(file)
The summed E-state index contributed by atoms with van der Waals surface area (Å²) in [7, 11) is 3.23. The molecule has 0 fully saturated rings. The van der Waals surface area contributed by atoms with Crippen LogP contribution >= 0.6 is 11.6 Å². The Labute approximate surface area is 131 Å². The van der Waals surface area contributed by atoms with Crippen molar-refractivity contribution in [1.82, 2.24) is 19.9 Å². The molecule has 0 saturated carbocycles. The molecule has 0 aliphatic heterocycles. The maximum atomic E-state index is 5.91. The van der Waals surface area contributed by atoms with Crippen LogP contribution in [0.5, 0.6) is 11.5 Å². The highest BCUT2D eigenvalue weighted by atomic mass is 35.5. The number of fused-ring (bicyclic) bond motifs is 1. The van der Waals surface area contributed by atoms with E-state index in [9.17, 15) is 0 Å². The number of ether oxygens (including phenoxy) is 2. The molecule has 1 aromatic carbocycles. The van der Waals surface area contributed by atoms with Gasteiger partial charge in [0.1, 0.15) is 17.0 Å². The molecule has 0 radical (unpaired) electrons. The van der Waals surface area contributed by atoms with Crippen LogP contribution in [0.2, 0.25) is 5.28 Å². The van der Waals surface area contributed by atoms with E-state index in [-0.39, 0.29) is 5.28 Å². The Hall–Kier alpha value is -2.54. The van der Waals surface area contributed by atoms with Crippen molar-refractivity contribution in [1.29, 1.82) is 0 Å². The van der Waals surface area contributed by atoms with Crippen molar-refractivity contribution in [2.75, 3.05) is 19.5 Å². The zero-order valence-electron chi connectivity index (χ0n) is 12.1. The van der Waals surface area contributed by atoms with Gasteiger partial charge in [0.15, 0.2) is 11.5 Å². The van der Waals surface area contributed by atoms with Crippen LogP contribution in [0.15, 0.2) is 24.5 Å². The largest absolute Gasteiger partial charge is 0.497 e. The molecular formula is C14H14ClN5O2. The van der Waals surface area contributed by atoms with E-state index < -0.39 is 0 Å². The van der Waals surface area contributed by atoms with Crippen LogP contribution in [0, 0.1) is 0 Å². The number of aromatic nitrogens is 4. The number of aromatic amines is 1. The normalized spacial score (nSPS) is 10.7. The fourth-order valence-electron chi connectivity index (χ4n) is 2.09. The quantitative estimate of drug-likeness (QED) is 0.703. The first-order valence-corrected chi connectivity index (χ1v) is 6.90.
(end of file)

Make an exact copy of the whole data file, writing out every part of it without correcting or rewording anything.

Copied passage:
The summed E-state index contributed by atoms with van der Waals surface area (Å²) in [7, 11) is 3.23. The molecule has 0 fully saturated rings. The van der Waals surface area contributed by atoms with Crippen LogP contribution >= 0.6 is 11.6 Å². The Labute approximate surface area is 131 Å². The van der Waals surface area contributed by atoms with Crippen molar-refractivity contribution in [1.82, 2.24) is 19.9 Å². The molecule has 0 saturated carbocycles. The molecule has 0 aliphatic heterocycles. The maximum atomic E-state index is 5.91. The van der Waals surface area contributed by atoms with Crippen LogP contribution in [0.5, 0.6) is 11.5 Å². The highest BCUT2D eigenvalue weighted by atomic mass is 35.5. The number of fused-ring (bicyclic) bond motifs is 1. The van der Waals surface area contributed by atoms with E-state index in [9.17, 15) is 0 Å². The number of ether oxygens (including phenoxy) is 2. The molecule has 1 aromatic carbocycles. The van der Waals surface area contributed by atoms with Gasteiger partial charge in [0.1, 0.15) is 17.0 Å². The molecule has 0 radical (unpaired) electrons. The van der Waals surface area contributed by atoms with Crippen LogP contribution in [0.2, 0.25) is 5.28 Å². The van der Waals surface area contributed by atoms with E-state index in [-0.39, 0.29) is 5.28 Å². The Hall–Kier alpha value is -2.54. The van der Waals surface area contributed by atoms with Crippen molar-refractivity contribution in [1.29, 1.82) is 0 Å². The van der Waals surface area contributed by atoms with Crippen molar-refractivity contribution in [2.75, 3.05) is 19.5 Å². The zero-order valence-electron chi connectivity index (χ0n) is 12.1. The van der Waals surface area contributed by atoms with Gasteiger partial charge in [0.15, 0.2) is 11.5 Å². The van der Waals surface area contributed by atoms with Crippen LogP contribution in [0.15, 0.2) is 24.5 Å². The largest absolute Gasteiger partial charge is 0.497 e. The molecular formula is C14H14ClN5O2. The van der Waals surface area contributed by atoms with E-state index < -0.39 is 0 Å². The van der Waals surface area contributed by atoms with Crippen LogP contribution in [0, 0.1) is 0 Å². The number of aromatic nitrogens is 4. The number of aromatic amines is 1. The normalized spacial score (nSPS) is 10.7. The fourth-order valence-electron chi connectivity index (χ4n) is 2.09. The quantitative estimate of drug-likeness (QED) is 0.703. The first-order valence-corrected chi connectivity index (χ1v) is 6.90.